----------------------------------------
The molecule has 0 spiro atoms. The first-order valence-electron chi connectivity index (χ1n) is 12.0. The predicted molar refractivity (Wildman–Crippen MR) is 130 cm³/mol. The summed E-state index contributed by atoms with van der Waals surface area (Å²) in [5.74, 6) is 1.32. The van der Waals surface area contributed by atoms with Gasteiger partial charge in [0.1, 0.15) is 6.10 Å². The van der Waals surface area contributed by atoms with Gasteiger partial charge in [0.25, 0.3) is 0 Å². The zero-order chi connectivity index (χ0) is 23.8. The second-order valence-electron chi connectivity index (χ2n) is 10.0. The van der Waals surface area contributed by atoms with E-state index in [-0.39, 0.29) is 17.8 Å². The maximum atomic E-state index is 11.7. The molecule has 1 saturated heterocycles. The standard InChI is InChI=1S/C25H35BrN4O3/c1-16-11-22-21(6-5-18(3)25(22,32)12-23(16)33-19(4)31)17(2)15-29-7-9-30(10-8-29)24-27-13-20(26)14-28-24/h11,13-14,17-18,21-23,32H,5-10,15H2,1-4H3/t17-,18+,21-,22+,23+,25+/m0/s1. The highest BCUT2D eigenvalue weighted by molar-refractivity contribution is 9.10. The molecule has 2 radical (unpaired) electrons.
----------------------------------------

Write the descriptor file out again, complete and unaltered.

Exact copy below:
The molecule has 0 spiro atoms. The first-order valence-electron chi connectivity index (χ1n) is 12.0. The predicted molar refractivity (Wildman–Crippen MR) is 130 cm³/mol. The summed E-state index contributed by atoms with van der Waals surface area (Å²) in [5.74, 6) is 1.32. The van der Waals surface area contributed by atoms with Gasteiger partial charge in [0.1, 0.15) is 6.10 Å². The van der Waals surface area contributed by atoms with Gasteiger partial charge in [0.25, 0.3) is 0 Å². The zero-order chi connectivity index (χ0) is 23.8. The second-order valence-electron chi connectivity index (χ2n) is 10.0. The van der Waals surface area contributed by atoms with E-state index in [-0.39, 0.29) is 17.8 Å². The maximum atomic E-state index is 11.7. The molecule has 1 saturated heterocycles. The standard InChI is InChI=1S/C25H35BrN4O3/c1-16-11-22-21(6-5-18(3)25(22,32)12-23(16)33-19(4)31)17(2)15-29-7-9-30(10-8-29)24-27-13-20(26)14-28-24/h11,13-14,17-18,21-23,32H,5-10,15H2,1-4H3/t17-,18+,21-,22+,23+,25+/m0/s1. The highest BCUT2D eigenvalue weighted by molar-refractivity contribution is 9.10. The molecule has 2 radical (unpaired) electrons.